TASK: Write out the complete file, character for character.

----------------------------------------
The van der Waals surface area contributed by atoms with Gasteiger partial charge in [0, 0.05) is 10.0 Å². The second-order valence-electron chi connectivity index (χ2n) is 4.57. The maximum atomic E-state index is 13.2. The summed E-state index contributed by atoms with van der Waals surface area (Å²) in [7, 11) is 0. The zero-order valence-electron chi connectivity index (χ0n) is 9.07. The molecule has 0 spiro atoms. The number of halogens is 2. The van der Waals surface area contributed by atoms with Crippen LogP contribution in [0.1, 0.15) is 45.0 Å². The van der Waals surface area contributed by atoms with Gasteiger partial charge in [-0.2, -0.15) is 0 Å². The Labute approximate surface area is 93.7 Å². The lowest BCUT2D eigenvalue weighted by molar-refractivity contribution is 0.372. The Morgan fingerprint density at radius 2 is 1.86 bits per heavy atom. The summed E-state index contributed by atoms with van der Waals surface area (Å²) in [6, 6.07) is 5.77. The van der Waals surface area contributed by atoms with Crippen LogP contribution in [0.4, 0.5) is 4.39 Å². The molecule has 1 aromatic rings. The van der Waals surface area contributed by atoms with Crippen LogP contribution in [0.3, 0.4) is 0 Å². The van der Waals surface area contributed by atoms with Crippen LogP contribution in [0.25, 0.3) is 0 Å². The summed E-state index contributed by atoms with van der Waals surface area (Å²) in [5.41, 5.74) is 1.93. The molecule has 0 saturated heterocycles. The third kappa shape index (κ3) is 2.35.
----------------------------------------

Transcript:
The van der Waals surface area contributed by atoms with Gasteiger partial charge in [0, 0.05) is 10.0 Å². The second-order valence-electron chi connectivity index (χ2n) is 4.57. The maximum atomic E-state index is 13.2. The summed E-state index contributed by atoms with van der Waals surface area (Å²) in [7, 11) is 0. The zero-order valence-electron chi connectivity index (χ0n) is 9.07. The molecule has 0 spiro atoms. The number of halogens is 2. The van der Waals surface area contributed by atoms with Crippen LogP contribution in [0.1, 0.15) is 45.0 Å². The van der Waals surface area contributed by atoms with Gasteiger partial charge in [-0.2, -0.15) is 0 Å². The Labute approximate surface area is 93.7 Å². The lowest BCUT2D eigenvalue weighted by molar-refractivity contribution is 0.372. The Morgan fingerprint density at radius 2 is 1.86 bits per heavy atom. The summed E-state index contributed by atoms with van der Waals surface area (Å²) in [6, 6.07) is 5.77. The van der Waals surface area contributed by atoms with Crippen LogP contribution in [0.4, 0.5) is 4.39 Å². The molecule has 1 aromatic rings. The van der Waals surface area contributed by atoms with Crippen LogP contribution in [0.3, 0.4) is 0 Å². The van der Waals surface area contributed by atoms with Crippen LogP contribution in [0.25, 0.3) is 0 Å². The summed E-state index contributed by atoms with van der Waals surface area (Å²) in [5.41, 5.74) is 1.93. The molecule has 0 saturated heterocycles. The third kappa shape index (κ3) is 2.35.